If you weren’t aware, vintage cast-iron skillets can be highly collectible. And while there are many collectible pieces, there are none that have reached the status of Griswold’s famed “Spider Skillet.”
Produced by Griswold Manufacturing in the late 19th century, the skillet bears a spider in its web stamped on the base (the “spider” is actually a smaller cast-iron skillet with legs coming off its sides). The origins of the Spider Skillet have eluded cast iron collectors for decades, as it’s the only skillet the famed maker ever put a spider on, and there was no official word as to why they did it in the first place.
In a paper detailing the specifics of pre-1900 Erie skillets, Roy G. Meadows of the Wagner & Griswold Society determined the pan was produced between 1890 and 1891 and was quickly pulled from production. Also of note, the spider on the base was embossed, meaning it protruded from the pan rather than the typical inset logos. This means the spider stamp was liable to rub off when resting on the eye of a stove. The rarity from a short production stint and an easily obscured defining feature means prices for mint condition Spider skillets are astronomical — like this one going for $8,000 on Canadian Ebay.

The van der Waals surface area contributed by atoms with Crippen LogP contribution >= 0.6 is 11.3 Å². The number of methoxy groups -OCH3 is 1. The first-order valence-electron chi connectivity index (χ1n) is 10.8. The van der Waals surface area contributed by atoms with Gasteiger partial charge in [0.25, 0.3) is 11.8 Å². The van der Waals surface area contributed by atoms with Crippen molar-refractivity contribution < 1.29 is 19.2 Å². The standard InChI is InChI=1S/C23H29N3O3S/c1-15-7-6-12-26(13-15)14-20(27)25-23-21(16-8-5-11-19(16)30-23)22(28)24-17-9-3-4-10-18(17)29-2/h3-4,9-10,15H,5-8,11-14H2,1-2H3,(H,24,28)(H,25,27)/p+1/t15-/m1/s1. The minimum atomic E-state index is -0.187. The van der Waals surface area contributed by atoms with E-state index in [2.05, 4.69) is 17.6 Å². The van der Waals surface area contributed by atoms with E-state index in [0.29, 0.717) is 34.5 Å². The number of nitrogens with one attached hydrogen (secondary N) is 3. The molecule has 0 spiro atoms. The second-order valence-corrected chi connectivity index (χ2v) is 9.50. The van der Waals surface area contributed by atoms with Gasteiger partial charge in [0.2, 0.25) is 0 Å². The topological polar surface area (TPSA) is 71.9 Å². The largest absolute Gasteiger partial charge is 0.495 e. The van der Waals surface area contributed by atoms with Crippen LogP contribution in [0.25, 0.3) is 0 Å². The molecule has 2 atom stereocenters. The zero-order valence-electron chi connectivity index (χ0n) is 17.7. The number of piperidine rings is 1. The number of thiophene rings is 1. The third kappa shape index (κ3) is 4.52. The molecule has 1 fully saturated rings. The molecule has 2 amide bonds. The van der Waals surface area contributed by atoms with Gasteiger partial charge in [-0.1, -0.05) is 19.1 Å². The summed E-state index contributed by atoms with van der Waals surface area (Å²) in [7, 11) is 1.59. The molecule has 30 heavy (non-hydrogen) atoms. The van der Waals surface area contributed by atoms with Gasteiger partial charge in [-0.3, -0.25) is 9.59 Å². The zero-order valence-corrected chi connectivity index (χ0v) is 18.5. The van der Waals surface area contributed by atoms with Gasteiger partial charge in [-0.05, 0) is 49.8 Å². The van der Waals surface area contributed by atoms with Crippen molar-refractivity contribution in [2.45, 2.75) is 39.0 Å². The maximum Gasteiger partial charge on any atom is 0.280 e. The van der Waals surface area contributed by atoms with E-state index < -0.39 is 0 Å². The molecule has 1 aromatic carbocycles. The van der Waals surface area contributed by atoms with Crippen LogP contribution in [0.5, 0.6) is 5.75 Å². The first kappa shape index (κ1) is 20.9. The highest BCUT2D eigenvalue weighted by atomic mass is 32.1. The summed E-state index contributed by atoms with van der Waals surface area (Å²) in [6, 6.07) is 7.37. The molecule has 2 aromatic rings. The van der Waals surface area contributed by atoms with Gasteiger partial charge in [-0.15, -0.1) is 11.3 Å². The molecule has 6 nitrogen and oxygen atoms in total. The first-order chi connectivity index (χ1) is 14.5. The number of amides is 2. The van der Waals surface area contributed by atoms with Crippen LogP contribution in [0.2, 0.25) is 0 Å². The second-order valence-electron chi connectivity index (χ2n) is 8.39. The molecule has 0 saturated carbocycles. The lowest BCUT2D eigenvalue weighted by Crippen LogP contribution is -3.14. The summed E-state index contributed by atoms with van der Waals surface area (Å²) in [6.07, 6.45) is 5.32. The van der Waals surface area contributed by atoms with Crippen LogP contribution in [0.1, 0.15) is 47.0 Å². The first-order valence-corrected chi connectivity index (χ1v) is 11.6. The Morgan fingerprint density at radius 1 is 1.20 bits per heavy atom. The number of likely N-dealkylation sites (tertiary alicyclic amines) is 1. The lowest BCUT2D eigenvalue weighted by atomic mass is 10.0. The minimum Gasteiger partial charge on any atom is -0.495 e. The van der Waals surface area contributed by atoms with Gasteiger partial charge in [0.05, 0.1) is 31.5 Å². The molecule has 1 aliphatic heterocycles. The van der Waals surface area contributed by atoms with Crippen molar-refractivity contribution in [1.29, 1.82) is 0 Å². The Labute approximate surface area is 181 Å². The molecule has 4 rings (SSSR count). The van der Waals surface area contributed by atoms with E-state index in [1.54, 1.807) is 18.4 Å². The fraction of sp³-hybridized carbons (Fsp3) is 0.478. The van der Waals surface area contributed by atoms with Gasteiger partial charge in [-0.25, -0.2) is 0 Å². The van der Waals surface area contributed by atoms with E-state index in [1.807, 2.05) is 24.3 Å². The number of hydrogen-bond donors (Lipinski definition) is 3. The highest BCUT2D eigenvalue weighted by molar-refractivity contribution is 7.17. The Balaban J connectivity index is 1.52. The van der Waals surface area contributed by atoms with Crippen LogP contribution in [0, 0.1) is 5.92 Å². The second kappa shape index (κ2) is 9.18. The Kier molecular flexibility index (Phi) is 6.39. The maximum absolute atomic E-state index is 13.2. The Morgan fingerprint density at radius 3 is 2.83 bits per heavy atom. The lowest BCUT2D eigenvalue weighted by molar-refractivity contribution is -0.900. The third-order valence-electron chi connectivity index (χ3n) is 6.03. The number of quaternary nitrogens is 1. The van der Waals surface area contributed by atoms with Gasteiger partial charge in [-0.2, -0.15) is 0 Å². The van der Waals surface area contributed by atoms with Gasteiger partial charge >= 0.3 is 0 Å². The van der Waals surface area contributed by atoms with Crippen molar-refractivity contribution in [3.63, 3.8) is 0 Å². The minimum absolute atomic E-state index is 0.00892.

Why a spider? Apparently, Griswold brass had a thing for Robert the Bruce, the Scottish king who fought to free Scotland from English rule. Meadows found internal company communications headed with the words “As the little spider brought success to Robert Bruce, so cooking utensils bearing this trademark brings success to all who use them.” You can buy cast iron collecting’s holy grail for $8,000 right now.